Why I love Advent and hope you do too

I know they’ve been playing Christmas music on the radio for days.  And I know Hobby Lobby has had Christmas decorations out since July.  But believe me when I tell you- it is not Christmas time yet.  No, seriously.  It’s not.

Today starts the season of Advent- one of my favorite liturgical seasons!  It’s the time leading up to Christmas where we prepare our hearts and minds for the coming of the Christ-child.  It’s a season of reflection, prayer, and peace as we wait expectantly to celebrate God With Us.

Don’t get it confused with Christmas!  Advent and Christmas are linked but they are not the same thing. Christmas is the feast and the party!  Advent is the fast and the quiet time.  Christmas is bright lights!  Advent is the patient lighting of just one candle at a time and sitting in the darkness waiting for the full light to come.    Christmas is crazy!  Advent is calm.

In a world constantly in motion and at full blast, Advent is an invitation to a time of intentional stillness and quiet. 

I have this mental image of a pregnant, teenage Mary just sitting on the hillside of Nazareth.  I was fortunate enough to be able to visit that town this past March.  I picture her sitting under the pine trees, looking down at the town with her hand resting on her pregnant belly.  Still and peaceful as she waited for her son to be born.  I imagine life for Mary was not easy and that her pregnancy could easily have been one filled with worry and fear.  She was an unmarried, pregnant girl in a strict religious community.  She had plenty to fear.  But when I read her beautiful response to the news that she is to be the mother of the Messiah I see a young woman who has found peace in obeying and trusting God.

And Mary said,“My soul magnifies the Lord,
    and my spirit rejoices in God my Savior,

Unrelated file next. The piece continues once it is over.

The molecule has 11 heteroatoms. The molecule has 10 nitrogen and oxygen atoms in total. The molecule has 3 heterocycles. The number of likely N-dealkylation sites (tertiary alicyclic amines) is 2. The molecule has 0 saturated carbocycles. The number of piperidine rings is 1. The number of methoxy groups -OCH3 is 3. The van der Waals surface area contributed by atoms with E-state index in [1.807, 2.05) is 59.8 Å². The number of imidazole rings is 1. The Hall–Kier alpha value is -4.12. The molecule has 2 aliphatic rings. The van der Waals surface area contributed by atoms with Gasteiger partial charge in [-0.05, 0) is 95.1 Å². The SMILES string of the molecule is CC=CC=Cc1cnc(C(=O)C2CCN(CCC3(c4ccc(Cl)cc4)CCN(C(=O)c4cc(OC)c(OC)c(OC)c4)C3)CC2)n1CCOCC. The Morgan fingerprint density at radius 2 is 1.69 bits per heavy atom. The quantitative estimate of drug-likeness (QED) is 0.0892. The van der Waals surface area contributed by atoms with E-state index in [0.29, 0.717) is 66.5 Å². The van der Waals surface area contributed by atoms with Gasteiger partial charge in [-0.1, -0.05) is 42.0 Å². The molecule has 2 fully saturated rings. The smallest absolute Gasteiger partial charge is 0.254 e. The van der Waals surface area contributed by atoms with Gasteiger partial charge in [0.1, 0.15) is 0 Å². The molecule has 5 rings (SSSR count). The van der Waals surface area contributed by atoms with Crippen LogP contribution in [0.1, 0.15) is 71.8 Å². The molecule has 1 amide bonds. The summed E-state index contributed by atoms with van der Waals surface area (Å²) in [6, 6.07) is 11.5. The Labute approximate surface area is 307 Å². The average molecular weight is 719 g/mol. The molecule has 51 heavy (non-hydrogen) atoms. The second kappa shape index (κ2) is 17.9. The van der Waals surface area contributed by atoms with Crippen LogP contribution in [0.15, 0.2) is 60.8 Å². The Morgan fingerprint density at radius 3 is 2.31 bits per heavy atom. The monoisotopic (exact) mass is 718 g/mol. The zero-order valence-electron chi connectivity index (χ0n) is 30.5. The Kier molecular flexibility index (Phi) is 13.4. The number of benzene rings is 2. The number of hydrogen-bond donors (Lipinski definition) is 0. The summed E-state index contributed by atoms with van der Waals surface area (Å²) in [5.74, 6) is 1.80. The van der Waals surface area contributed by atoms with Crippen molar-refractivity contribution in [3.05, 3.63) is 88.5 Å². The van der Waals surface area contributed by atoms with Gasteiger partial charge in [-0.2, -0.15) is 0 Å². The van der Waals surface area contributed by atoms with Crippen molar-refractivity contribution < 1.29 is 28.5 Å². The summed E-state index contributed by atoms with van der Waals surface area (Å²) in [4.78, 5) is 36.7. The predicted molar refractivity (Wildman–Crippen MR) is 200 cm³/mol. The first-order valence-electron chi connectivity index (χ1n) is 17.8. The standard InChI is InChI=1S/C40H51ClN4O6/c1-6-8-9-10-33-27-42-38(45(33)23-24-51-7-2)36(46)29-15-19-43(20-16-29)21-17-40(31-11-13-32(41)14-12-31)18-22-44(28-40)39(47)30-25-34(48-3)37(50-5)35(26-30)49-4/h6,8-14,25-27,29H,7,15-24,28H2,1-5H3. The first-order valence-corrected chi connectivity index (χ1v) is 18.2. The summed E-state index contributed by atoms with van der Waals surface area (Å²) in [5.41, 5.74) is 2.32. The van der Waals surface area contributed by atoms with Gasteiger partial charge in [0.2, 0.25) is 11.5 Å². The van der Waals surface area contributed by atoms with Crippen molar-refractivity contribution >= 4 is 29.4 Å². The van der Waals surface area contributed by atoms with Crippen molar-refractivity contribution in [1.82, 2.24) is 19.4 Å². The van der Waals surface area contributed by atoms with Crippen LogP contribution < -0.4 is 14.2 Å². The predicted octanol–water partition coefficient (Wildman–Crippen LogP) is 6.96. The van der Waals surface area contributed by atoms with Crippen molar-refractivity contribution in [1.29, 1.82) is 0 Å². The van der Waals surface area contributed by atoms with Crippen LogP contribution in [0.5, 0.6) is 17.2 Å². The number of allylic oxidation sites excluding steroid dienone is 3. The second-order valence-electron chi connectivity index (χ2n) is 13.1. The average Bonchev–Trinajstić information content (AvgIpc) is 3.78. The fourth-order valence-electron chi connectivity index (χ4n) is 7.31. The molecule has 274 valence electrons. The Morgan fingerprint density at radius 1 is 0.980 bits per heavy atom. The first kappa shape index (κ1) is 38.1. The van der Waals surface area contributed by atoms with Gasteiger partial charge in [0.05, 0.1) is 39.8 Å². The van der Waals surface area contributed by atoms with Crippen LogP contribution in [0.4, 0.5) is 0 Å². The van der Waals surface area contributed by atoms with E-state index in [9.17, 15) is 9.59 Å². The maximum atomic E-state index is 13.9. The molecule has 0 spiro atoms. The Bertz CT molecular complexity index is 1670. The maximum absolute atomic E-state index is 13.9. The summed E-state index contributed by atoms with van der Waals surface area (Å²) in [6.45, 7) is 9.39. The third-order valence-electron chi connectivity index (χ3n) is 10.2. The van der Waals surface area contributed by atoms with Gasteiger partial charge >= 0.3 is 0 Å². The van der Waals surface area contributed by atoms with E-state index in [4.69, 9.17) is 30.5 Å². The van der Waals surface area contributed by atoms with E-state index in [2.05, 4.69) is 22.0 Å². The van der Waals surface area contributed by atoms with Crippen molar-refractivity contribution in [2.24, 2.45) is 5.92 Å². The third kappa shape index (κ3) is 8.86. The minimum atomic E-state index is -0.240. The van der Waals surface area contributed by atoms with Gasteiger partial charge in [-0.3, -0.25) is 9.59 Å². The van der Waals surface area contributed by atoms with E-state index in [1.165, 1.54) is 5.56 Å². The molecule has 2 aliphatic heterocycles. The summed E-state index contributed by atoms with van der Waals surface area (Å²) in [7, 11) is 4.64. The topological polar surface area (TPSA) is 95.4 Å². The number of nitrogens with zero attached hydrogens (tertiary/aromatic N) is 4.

for he has looked with favor on the lowliness of his servant.
    Surely, from now on all generations will call me blessed;
 for the Mighty One has done great things for me,
    and holy is his name.
 His mercy is for those who fear him
    from generation to generation.
 He has shown strength with his arm;
    he has scattered the proud in the thoughts of their hearts.
 He has brought down the powerful from their thrones,
    and lifted up the lowly;
 he has filled the hungry with good things,
    and sent the rich away empty.
 He has helped his servant Israel,
    in remembrance of his mercy,
according to the promise he made to our ancestors,
    to Abraham and to his descendants forever.”
~Luke 1: 46-55

Each week we light one candle on our Advent wreath.  Each candle represents a different idea- hope, joy, peace, and love.  These are things I want in my life this Advent.  And I know I won’t find them in a mall or a store.  I won’t find them if I’m so busy running around I don’t have time to be still and seek the blessings of the Father.

It’s so easy for us to become wrapped up in all the things that we “have” to do for Christmas.  There are presents to find, buy, and wrap.  There are parties and events to go to and host.  Every kid is in at least 3 different Christmas concerts.  Every church has a full calendar of Advent activities.  There’s a house to decorate and lights to put out.  Family pictures to take and Christmas cards to send out!  There are a million things to do and to get done.  And sometimes all the Christmas cheer can feel like it is just too much.  It becomes an endless list of chores instead.

Dear friends, the world has sold us a lie about the meaning and value of Christmas.  Don’t buy into it.  

This Advent I’m inviting you to lay some of that down with me.  Get out your calendar and write down all the things you plan on doing.  What events do you have going on?  What parties have you been invited to?  Sit down and honestly map out your December.  And then…just pick a few things.  Say no to things that don’t help you connect with the spirit of Advent.  If it doesn’t help you to reflect on the gift of Christ, just politely decline.  I don’t know what those things are for you.  For me, it’s mostly the shopping and decorating.  I don’t feel the need to buy huge gifts for everyone I’ve ever meet.  And I spent a grand total of 1 hour decorating my house for Christmas.  Is it simple?  Yep. Is it still charming and cozy?  Absolutely!  I don’t need 3 days and 20 boxes of decorations to put me in the holiday spirit.